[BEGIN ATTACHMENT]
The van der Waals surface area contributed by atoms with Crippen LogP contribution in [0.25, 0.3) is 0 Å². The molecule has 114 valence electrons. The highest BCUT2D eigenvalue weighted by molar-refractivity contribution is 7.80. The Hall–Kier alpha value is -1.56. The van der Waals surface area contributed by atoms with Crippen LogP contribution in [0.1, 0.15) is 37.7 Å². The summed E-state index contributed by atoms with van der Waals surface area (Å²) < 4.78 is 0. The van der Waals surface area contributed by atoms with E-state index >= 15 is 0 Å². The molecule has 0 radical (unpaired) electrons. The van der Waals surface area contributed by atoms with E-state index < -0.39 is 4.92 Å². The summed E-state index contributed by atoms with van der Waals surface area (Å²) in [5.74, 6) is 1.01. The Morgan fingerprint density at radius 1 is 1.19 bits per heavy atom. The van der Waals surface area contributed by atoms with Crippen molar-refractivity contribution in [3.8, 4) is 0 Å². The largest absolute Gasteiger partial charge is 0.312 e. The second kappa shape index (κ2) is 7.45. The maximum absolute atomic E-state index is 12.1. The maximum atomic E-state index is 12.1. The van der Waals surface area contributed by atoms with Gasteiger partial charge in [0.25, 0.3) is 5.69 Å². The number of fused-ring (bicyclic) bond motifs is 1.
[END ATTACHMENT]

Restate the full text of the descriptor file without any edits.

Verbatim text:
The van der Waals surface area contributed by atoms with Crippen LogP contribution in [0.25, 0.3) is 0 Å². The molecule has 114 valence electrons. The highest BCUT2D eigenvalue weighted by molar-refractivity contribution is 7.80. The Hall–Kier alpha value is -1.56. The van der Waals surface area contributed by atoms with Crippen LogP contribution in [0.1, 0.15) is 37.7 Å². The summed E-state index contributed by atoms with van der Waals surface area (Å²) < 4.78 is 0. The van der Waals surface area contributed by atoms with E-state index >= 15 is 0 Å². The molecule has 0 radical (unpaired) electrons. The van der Waals surface area contributed by atoms with E-state index < -0.39 is 4.92 Å². The summed E-state index contributed by atoms with van der Waals surface area (Å²) in [5.74, 6) is 1.01. The Morgan fingerprint density at radius 1 is 1.19 bits per heavy atom. The van der Waals surface area contributed by atoms with Crippen molar-refractivity contribution in [3.8, 4) is 0 Å². The largest absolute Gasteiger partial charge is 0.312 e. The second kappa shape index (κ2) is 7.45. The maximum absolute atomic E-state index is 12.1. The maximum atomic E-state index is 12.1. The van der Waals surface area contributed by atoms with Gasteiger partial charge in [0.25, 0.3) is 5.69 Å². The number of fused-ring (bicyclic) bond motifs is 1.